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I have an 80ltr (20gallon) tank that I set up 8 days ago. I have a smaller tank that has 3 guppies in that is currently cycling, but taking forever...anyway my problem is the big tank. Where I am I can't get pure Ammonia, and I really didn't want to use fish to cycle the big tank, so I've just been feeding the tank small amounts.
The tank is apparently having a bad algae bloom....I've been told to do several things with both my tanks and now I really don't know which is the correct advice.
I've been told to change the water in my smaller tank daily to keep the ammonia down.
I've also been told to not change the water and just leave it until I start getting readings of nitrates.
I've been told to ditch the water in the big tank and start again and use my goldfish to cycle the tank.
I've been told to just leave the big tank and see what happens...
So yeah I'm really confused...The big tank looks like milk has been poured in it, there is slime on everything and it stinks. What do I do? should I get rid of all the water and start again? should I be rinsing the ornaments, gravel and filter in water from my other tank?
I don't have access to filter media from an already cycled tank so my only option is either cycling with guppies or just adding food. I'm planing on buying some nutrafin cycle to add to the tank, I just wasn't sure if I should leave it or start again.
Forgot to add
pH is 7.4 in the small tank and 7.2 in the big tank
Ammonia is 1ppm and has been for over a week in the small tank (daily water changes)
Ammonia is 0ppm in the big tank and have only done one partial water change.
Nitrites and Nitrates are 0 in each tank.
Mid range and high range pH
Will be taking some water to LFS to test gh and kh.
Thanks a lot, one more thing...should I remove the carbon from my filter while the tank is cycling? and how often should I be replacing the carbon? I've gotten a few different answers on that too.
Have you tested the water coming out of your tap? If you have 1 ppm of ammonia, change 50% of the water and test again to get 1 ppm....it seems to me like your tap water's got ammonia in it. If this is the case, you might want to consider using bottled water. At the very least, you should use a water conditioner that "removes" ammonia. It doesn't actually remove it, it just binds it so that it's not harmful to your fish. It will still get processed by your biological filter (once that's established after the cycle) but it will also still show up on the API ammonia test until it is processed by the bacteria.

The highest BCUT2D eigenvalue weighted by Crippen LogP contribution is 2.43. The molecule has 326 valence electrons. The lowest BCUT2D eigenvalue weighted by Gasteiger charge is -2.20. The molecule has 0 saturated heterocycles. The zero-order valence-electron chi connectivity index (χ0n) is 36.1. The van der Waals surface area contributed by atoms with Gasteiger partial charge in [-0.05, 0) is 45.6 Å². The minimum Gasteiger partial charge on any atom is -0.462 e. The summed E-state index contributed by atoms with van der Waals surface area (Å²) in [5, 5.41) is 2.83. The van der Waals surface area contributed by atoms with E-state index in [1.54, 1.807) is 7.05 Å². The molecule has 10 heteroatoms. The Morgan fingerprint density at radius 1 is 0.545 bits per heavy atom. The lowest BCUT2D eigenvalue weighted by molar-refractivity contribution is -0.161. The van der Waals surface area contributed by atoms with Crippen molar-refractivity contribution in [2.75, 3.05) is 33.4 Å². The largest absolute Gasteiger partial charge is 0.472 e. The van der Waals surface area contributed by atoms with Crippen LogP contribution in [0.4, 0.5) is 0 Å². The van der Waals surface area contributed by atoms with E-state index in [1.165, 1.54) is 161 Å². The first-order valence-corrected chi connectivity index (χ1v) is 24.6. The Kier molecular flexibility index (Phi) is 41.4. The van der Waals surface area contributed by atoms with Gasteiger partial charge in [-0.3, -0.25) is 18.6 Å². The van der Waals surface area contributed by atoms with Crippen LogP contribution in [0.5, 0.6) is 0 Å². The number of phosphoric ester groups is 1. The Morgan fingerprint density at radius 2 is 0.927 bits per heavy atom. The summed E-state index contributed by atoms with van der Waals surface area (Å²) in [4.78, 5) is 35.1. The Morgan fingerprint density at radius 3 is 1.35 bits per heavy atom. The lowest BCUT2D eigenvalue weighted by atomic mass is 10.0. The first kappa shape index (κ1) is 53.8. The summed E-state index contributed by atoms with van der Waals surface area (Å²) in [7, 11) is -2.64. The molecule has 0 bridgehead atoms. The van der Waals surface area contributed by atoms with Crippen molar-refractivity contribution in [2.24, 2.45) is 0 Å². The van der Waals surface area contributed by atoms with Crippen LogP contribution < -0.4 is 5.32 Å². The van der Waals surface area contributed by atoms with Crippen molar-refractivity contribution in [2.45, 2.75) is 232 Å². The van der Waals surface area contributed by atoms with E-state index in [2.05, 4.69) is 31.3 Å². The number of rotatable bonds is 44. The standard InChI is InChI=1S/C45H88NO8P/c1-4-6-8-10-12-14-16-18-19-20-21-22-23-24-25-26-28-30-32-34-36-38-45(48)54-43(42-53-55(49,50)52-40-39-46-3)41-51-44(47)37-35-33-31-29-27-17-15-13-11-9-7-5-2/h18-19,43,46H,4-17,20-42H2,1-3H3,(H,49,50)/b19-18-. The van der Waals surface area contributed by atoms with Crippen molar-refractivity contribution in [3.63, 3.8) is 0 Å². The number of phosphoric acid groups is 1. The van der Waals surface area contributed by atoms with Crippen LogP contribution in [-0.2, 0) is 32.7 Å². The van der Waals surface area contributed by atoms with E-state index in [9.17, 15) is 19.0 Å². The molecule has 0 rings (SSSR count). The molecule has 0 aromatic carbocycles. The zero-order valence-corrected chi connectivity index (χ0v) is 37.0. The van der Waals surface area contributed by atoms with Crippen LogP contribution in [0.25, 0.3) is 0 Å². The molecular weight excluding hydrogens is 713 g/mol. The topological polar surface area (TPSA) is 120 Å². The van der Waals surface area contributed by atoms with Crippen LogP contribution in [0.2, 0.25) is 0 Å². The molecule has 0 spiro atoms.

How much food are you putting in the tank? The slime and moldy smell you describe could actually be mold. Leaving uneaten fish food in a tank will often lead to it getting covered in a white mold. I don't believe it's harmful to the fish, but if it gets out of control you can suck it up with a gravel vac.
As for the carbon, I can't really help you there as I don't use any carbon in my tanks at all. The carbon shouldn't remove any ammonia or nitrites from your water (so it shouldn't have any negative impact on cycling) and it does provide extra surfaces in your filter to grow on, so it might actually be helpful. Carbon should usually be replaced once every four weeks or so.
I tested the tap water, no Ammonia fromm there. But the pH can change from day to day, generally I rest my water for 24-48 hours and the pH for some reason is lower after its been rested. For example one day the tap water was 7.8pH left it overnight and it was 7.2. I need to get the hardness tested (do that next trip to LFS).
I'm only adding water conditioner when I do big water changes, the rest of the time I just use the dechlorinator.
I've only put 2 crushed up flakes of food in at a time, and have only done that 6 times. I've rinsed the filter once in the last week, to get any decaying food out. And I gravel vacced today and got some out. Its strange that the tank with the fish in it is fine other than the high ammonia.
I did a 50% water change on the other tank with the high ammonia, got it down to .5ppm but was up again to 1ppm the next day. This is where it gets a little tricky, am I right in thinking that the cycle isn't going to happen if I'm doing 50% water changes every day in order to keep the ammonia at a safe level.
I've been advised it isn't a good idea to use products such as Ammolock since this will also have the same effect in slowing the nitrogen cycle. I can see why people give up the hobby fairly quickly, other than the cost its darn confusing!
At least I know a lot more than what I did two weeks ago :D
MMM...not sure what to do with this smelly tank. IF it is mold can that be harmful to humans? We've got a 3 month old baby.
Should I empty it? I'll go get a shrimp (or prawn as we call em here down under) and try what you suggested. Do you shell it, or just chuck it in whole? do you leave it in until you get high ammonia readings and nitrite?
When the shrimp is in there, do I need to do any tank maintanence during that time, such as water changes, gravel vaccing and cleaning out the filter?
another thought....would I be better off using an undergravel filter? the LFS suggested this would be better, but we'd already bought and used the cannister filter so I haven't thought much about it. The tank dimensions are 62cm length x 31.5cm deep x 31.5cm high, at the moment we're planning on putting in an Angelfish and some Cory catfish, maybe a pleco or some small schooling fish (cardinals maybe). Haven't completely decided yet on what stock.
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